To illustrate the need for improving the cache performance of microprocessor-based systems, we present results below for a set of scientific programs. For the sake of concreteness, we pattern our memory subsystem after the MIPS R4000. The architecture consists of a single-issue processor running at a 100 MHz internal clock. The processor has an on-chip primary data cache of 8 Kbytes, and a secondary cache of 256 Kbytes. Both caches are direct-mapped and use 32 byte lines. The penalty of a primary cache miss that hits in the secondary cache is 12 cycles, and the total penalty of a miss that goes all the way to memory is 75 cycles. To limit the complexity of the simulation, we assume that all instructions execute in a single cycle and that all instructions hit in the primary instruction cache.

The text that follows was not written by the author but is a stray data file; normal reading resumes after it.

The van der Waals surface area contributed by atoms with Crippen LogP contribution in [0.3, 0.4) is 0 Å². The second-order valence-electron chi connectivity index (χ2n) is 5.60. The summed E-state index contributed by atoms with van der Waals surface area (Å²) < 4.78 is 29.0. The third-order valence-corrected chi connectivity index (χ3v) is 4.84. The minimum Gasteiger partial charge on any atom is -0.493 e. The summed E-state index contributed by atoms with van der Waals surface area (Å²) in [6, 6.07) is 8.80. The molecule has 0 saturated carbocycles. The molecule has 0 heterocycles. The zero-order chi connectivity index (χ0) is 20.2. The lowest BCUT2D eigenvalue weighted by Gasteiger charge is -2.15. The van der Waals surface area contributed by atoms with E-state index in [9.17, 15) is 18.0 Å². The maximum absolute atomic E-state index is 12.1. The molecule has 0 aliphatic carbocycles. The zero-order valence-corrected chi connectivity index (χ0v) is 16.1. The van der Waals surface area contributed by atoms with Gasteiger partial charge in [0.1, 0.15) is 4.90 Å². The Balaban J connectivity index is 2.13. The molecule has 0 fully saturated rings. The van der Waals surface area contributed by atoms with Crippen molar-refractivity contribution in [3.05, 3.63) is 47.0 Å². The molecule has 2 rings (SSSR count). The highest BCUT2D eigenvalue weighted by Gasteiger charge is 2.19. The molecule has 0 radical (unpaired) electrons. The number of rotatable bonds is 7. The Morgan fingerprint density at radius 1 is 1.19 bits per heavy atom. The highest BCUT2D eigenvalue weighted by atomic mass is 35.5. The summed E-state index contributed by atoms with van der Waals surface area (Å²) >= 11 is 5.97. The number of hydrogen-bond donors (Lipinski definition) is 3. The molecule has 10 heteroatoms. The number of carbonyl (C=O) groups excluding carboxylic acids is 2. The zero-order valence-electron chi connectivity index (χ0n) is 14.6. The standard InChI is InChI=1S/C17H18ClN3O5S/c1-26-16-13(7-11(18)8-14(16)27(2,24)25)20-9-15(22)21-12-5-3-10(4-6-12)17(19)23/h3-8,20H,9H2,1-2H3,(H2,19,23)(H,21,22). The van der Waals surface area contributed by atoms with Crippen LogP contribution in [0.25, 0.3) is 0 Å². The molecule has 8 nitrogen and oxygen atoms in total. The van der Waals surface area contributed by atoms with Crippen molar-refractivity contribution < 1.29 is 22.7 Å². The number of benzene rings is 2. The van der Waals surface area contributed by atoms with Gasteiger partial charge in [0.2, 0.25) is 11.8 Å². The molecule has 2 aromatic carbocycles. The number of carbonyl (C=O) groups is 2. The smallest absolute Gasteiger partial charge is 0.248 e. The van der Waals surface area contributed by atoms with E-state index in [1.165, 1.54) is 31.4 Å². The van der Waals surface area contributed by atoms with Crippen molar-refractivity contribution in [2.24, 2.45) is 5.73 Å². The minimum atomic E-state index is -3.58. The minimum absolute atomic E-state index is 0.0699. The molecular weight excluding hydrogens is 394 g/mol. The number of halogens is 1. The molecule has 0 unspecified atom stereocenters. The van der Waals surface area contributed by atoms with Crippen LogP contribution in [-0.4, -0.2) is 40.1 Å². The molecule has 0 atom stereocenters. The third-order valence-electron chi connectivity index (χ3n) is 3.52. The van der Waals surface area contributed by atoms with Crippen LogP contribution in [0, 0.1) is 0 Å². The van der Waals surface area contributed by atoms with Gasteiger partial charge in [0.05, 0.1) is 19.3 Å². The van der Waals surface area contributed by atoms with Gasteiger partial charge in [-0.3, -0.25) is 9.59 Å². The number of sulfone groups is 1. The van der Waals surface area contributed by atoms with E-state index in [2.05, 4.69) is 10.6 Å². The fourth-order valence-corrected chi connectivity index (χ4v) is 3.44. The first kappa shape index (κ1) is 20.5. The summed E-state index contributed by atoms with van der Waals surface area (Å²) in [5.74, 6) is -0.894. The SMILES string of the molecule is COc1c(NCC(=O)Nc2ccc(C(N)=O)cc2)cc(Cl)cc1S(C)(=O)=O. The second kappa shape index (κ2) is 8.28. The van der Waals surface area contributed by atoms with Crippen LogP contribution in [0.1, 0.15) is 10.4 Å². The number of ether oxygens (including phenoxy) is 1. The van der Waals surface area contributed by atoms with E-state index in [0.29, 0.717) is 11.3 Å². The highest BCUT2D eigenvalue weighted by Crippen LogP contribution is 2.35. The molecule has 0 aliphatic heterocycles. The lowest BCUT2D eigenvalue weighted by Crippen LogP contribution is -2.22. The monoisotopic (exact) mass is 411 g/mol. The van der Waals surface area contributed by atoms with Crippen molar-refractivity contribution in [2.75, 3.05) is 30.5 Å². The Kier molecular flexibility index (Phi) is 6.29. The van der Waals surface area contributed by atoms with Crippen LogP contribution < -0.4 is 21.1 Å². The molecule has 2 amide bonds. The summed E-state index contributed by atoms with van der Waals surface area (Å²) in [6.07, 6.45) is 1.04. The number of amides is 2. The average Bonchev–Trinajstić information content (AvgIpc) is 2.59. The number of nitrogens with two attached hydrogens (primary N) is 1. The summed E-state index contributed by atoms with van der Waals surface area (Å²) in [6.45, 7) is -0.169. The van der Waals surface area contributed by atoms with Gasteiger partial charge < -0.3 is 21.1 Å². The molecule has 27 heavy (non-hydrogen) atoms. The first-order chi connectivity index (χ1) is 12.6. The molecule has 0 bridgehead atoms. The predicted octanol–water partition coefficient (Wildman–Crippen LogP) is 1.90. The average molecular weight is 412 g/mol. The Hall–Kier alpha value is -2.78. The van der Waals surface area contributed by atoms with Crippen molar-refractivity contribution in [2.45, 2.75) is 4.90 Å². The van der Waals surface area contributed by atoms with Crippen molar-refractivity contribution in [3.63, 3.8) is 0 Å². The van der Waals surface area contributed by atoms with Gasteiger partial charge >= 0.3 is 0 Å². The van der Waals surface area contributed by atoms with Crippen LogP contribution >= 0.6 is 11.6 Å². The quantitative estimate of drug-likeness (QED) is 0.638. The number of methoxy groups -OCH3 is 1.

We present results for a collection of scientific programs drawn from several benchmark suites. This collection includes NASA7 and TOMCATV from the SPEC benchmarks, OCEAN - a uniprocessor version of a SPLASH benchmark, and CG (conjugate gradient), EP (embarassingly parallel), IS (integer sort), MG (multigrid) from the NAS Parallel Benchmarks. Since the NASA7 benchmark really consists of 7 independent kernels, we study each kernel separately (MXM, CFFT2D, CHOLSKY, BTRIX, GMTRY, EMIT and VPENTA). The performance of the benchmarks was simulated by instrumenting the MIPS object code using pixie and piping the resulting trace into our cache simulator.
Figure 1 breaks down the total program execution time into instruction execution and stalls due to memory accesses. We observe that many of the programs spend a significant amount of time on memory accesses. In fact, 8 out of the 13 programs spend more than half of their time stalled for memory accesses.